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By BERNIE BELLAN In the summer of 1974 Americans – and the rest of the world as well, were caught up in what was to become the most enthralling political scandal in that country’s history to that date: Watergate.
Young Marty Morantz was then a 12-year-old camper at Camp Massad. While the rest of his cohorts were busy enjoying themselves doing what young campers typically do when they’re at camp, Morantz says he was obsessed with following the Watergate scandal, culminating in President Nixon’s resignation in August of that summer.


That story was told by Morantz at a gathering of the Remis Lecture Forum at the Shaarey Zedek on Thursday, September 6. Now about to finish his term as city councilor for Tuxedo-Charleswood, Morantz announced in May that he would be entering into a different jurisdiction in his next foray into politics: He is seeking the Conservative nomination for the Federal riding of Charleswood-St. James-Assiniboia-Headingley. (Why couldn’t they have just it called Winnipeg West, I wonder? Is it just because it includes Headingley? They why not Winnipeg West-Headingley?)
Marty Morantz comes from a well-established Winnipeg family. His father, Saul Morantz, had helped build Globe General Agencies into one of the leading real estate and commercial management companies in Western Canada.
Marty himself graduated from Osgoode Hall with a law degree and practiced law with the firm of Levene Tadman Golub for 23 years.
But, having caught the political bug in 1973, when he said he volunteered on then-Manitoba Progressive Conservative leader Sidney Spivak’s campaign in that year’s provincial election, he has maintained an active interest in politics ever since, although he never actually stepped forward as a candidate for any office until 2011.


Marty Morantz being thanked by Allan Cantor, organizer of the Remis Speakers Forum

That year, Morantz told the audience, he was persuaded to seek the Conservative nomination for the provincial riding of River Heights, which was held by then-Liberal leader Jon Gerrard. Morantz finished second in that race, garnering a respectable 33% of the vote in a riding that has been held by Gerrard since 1999.
Morantz said he wasn’t really thinking of entering politics again until, in 2014, the then-city councillor for Charleswood-Tuxedo, Paula Havixbeck, announced that, rather than seek re-election to council, she was going to run for mayor instead.
Morantz decided to enter civic politics and he won that 2014 election to city council by 400 votes.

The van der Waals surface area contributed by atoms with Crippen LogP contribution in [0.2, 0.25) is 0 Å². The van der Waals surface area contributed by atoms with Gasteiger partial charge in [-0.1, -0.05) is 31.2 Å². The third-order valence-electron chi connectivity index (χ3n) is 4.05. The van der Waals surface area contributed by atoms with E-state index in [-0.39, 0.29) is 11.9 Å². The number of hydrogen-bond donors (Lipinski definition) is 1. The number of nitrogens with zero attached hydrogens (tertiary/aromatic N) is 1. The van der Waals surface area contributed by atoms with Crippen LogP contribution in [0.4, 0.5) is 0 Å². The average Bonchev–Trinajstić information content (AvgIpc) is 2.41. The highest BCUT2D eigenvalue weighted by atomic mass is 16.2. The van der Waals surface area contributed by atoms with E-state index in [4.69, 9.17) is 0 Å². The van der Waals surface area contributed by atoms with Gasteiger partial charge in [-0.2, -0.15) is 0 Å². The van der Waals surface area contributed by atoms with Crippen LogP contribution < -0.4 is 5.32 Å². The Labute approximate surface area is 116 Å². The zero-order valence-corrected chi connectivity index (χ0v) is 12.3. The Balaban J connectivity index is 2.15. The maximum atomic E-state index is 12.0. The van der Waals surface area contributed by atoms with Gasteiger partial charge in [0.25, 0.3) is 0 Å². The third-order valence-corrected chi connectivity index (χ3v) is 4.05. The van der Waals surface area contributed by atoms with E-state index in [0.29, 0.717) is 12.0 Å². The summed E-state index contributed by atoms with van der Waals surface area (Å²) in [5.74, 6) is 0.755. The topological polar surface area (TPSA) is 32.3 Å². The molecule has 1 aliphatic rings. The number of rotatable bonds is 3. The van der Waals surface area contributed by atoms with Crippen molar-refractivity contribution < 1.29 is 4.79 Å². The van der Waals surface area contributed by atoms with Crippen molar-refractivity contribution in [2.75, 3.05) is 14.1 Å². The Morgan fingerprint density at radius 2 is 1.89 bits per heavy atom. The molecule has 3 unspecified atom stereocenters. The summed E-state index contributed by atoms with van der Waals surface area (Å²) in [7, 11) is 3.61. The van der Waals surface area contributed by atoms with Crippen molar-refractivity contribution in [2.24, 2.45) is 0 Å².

The day that Morantz was supposed to be sworn in as a city councilor, however, was bittersweet, as he explained to the Shaarey Zedek crowd. His father, Saul, had just passed away in Los Angeles, where he had moved, and Marty was on his way to the funeral.
While riding in a car to the funeral, however, Morantz said he received a phone call from newly-elected Mayor Brian Bowman, who asked Morantz whether he would consider becoming chair of the very important finance committee.
Deciding to accept the position, Morantz said that “as I was saying good bye to my father, I was starting a new adventure.”

Not sure what to expect in his new role, Morantz explained that “right after I was sworn in I met with Mike Ruta” (who was then the CFO of the city).
“We were supposed to meet for one hour, but we ended up meeting for four hours,” Morantz observed. “I was quite astounded at what I learned.”
As it turned out, the incoming city council was facing an $80 million operating deficit in the city’s budget. (By law, the City of Winnipeg is not allowed to run an operating deficit.)
“We had to find $80 million in savings in only three months,” Morantz noted.
As he began poring through the budget line by line, Morantz was soon made aware how enormous the task would be to shave $80 million from the budget. He told one interesting story to illustrate just how difficult it is to find “efficiencies” within the civic bureaucracy.
“The city had park police. That was costing close to $1 million,” Morantz explained.
“I thought we could turn over patrolling the parks to the Winnipeg Police Service” without any reduction in efficiency, he suggested.
But the park police - like all civic employees, had a no-layoff clause, meaning that you couldn’t terminate someone’s employment unless there was another job at comparable pay available somewhere else within the city’s workforce.
Still, Morantz didn’t think it would be all that difficult to deal with that particular requirement until a year later, when he happened to be in Kildonan Park and he noticed a park police vehicle on the road.
“I thought there would be no park police. I was told that we haven’t been able to reassign each employee yet,” he said. Welcome to the world of government bureaucracy, Councillor Morantz.

As the inexperienced head of the finance committee, Morantz said he received another lesson in how things are done at City Hall that came as a major surprise.
“The Winnipeg Police Service receives approximately 30% of the entire civic budget,” Morantz explained.
At a meeting of the finance committee, Morantz wanted to ask the Deputy Chief of Police some questions about the police budget. The Deputy Chief refused to answer those questions.
“He said that those questions have to be put to him by the Police Board,” Morantz said. Some reporters who were in the room later poked fun at Morantz’s ignorance of procedure (although this story is a classic illustration of why it is so difficult to get things done at the civic level more than it is of one councillor’s naiveté.)